OMG – She/He is Leaving! How to Handle Key Staff Departures

by David Norgard

"The board meetings just won't be the same without you..."

First, a story from a friend and colleague, David Cupps…

David Cupps currently serves on two boards of directors. One organization is a national advocacy group; the other is a local musical group. By coincidence, each board was informed of the departure of a key staff member within days of each other.

In the case of the advocacy group, it was the administrator who was leaving after more than a decade of extraordinary service. He had done so much for so long with so little that it was hard to imagine moving forward without him. Likewise with the music group: in that case, it was the artistic director, and music ensembles need their direction.

So what does a board – and executive director – do? What should they do?

Wringing hands in quiet despair and watching the descent into chaos with a piteous gaze is probably not the most helpful response. What David has been learning from these two similar situations, he recounts below:

  1. Remain calm. Your attitude will be contagious for good or ill, so act like you want your members/constituents to act.
  2. Quickly inform other leaders. They will appreciate being on the “inside track,” and you will need their help and solidarity.
  3. Make a plan and let people know. People will be glad to know you are doing something about the situation and will feel relieved. This is a good idea even if your plans change later!
  4. Communicate – even to the point of over-communicating. People begin to panic if they do not know what is happening. Do not worry about repeating yourself. Often people miss the first message, skim the second one, and misunderstand the third one.
  5. Revise your plan as necessary. Don’t let your plan become outdated. You will need a common understanding with your fellow leaders and a current road map is the easiest way to stay on task.

My friend David Cupps and I have led parallel lives lately in the respect that we both have had to deal with unexpected departures. In my case, it was a university development officer. She had done great work and then she was gone. I feared that alumni relations would grind to a halt – or worse – regress. Tempted to succumb to the hand-wringing option, I reviewed what I teach in supervisory training classes and workshops. (It is often said and often true: We learn ourselves by teaching others.)

In managing staff, it is a given that good people will both come and go. Nowadays, the long tenure of a great staff member is the increasingly rare exception.

Aware of this reality, we can take one of two approaches.

We can ignore it and – a little like Claude Rains in “Casablanca” – be shocked to find it going on in our establishment. Or, we can expect it and be prepared… But that begs the question. How does one become prepared and, for that matter, stay prepared? Is there some emergency protocol to put in a binder for when this type of “crisis” strikes? Is there some kit to buy and mount on the wall?

In a word, no. However, there is a long-term strategy – rather counter-intuitive on first reading – which sets the stage for smoother transitions. As a friend and colleague once put it, we need to think these days just as much about “getting the people done through work” as about “getting the work done through people.”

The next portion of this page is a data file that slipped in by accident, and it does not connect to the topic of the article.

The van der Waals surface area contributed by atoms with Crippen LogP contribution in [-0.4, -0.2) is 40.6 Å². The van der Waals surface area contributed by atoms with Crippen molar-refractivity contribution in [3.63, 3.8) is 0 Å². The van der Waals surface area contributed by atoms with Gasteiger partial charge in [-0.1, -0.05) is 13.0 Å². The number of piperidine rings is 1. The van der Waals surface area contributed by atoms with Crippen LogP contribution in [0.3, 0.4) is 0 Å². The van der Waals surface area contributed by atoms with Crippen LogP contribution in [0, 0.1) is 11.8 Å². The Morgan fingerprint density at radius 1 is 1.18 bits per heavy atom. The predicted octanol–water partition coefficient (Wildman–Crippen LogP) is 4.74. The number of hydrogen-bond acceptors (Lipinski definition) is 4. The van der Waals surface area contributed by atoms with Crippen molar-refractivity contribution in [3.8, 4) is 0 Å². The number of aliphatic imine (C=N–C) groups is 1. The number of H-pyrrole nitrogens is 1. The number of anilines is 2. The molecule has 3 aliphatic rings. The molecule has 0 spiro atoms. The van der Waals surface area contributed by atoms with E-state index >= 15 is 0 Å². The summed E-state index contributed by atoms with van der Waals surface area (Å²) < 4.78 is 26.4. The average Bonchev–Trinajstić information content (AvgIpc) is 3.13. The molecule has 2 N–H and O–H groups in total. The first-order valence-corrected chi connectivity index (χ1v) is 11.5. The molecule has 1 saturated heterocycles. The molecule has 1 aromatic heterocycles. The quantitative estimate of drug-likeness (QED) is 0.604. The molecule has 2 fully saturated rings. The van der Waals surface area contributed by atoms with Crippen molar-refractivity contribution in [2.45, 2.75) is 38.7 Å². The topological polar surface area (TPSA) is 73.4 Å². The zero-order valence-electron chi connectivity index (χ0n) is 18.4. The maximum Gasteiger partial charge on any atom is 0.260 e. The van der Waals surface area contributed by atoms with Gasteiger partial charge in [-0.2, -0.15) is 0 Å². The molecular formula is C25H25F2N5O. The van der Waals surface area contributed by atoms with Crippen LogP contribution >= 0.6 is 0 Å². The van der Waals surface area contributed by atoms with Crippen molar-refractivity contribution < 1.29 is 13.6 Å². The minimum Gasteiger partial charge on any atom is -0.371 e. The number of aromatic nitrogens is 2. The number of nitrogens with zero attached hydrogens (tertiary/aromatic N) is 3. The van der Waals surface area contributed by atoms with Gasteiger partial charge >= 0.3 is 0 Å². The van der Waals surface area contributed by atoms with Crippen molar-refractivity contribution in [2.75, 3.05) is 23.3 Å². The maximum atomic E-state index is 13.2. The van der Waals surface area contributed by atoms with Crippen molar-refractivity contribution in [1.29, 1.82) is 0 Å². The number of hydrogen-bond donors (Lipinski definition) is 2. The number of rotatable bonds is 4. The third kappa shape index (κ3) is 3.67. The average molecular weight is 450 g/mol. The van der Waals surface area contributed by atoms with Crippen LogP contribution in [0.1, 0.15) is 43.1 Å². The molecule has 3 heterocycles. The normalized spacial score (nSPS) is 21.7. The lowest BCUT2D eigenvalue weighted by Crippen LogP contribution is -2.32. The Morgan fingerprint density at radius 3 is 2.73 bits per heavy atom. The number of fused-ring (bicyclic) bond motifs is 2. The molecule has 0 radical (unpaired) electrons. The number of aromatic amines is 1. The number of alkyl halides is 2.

In other words, we need to value professional development and not just productivity.

People who work put forth effort that results in individual performance. This leads to results for the organization; it also needs to lead to rewards for the individual.

Part of the equation, of course, is compensation and benefits. Yet equally valued in the workforce today is the opportunity for professional development. In small and medium sized nonprofits, there are often few, if any, opportunities for professional advancement… but there are many possibilities for learning skills, acquiring knowledge, making contacts, and engaging in creative processes.

The short view of facilitating professional development is that a person will grow into greater capability, only to desire something greater and eventually leave. That will probably happen anyway. People come and go.

But when the person who has been “developed” leaves, what is left behind is a legacy of caring about staff and a commitment to excellence… and what is carried into the world is an enduring respect for and appreciation of your organization.


In addition to being an Associate Faculty member in the M.A. in Organizational Management Program of Antioch University Los Angeles, David Norgard is the founder of OD180, a consulting firm that develops strategies for nonprofit organizations. He has also held leadership roles on various nonprofit boards and committees. At present, he serves as the President of Integrity USA, the Episcopal Church’s LGBT advocacy group. A graduate of AULA’s M.A. in Organizational Management program, David currently serves as Chair of AULA’s Alumni & Community Advisory Board. He also holds a B.A. magna cum laude from Augsburg College and an M.Div. from Yale Divinity School, where he received a Dean’s Citation for Community Service and an Award of Distinction among Alumni.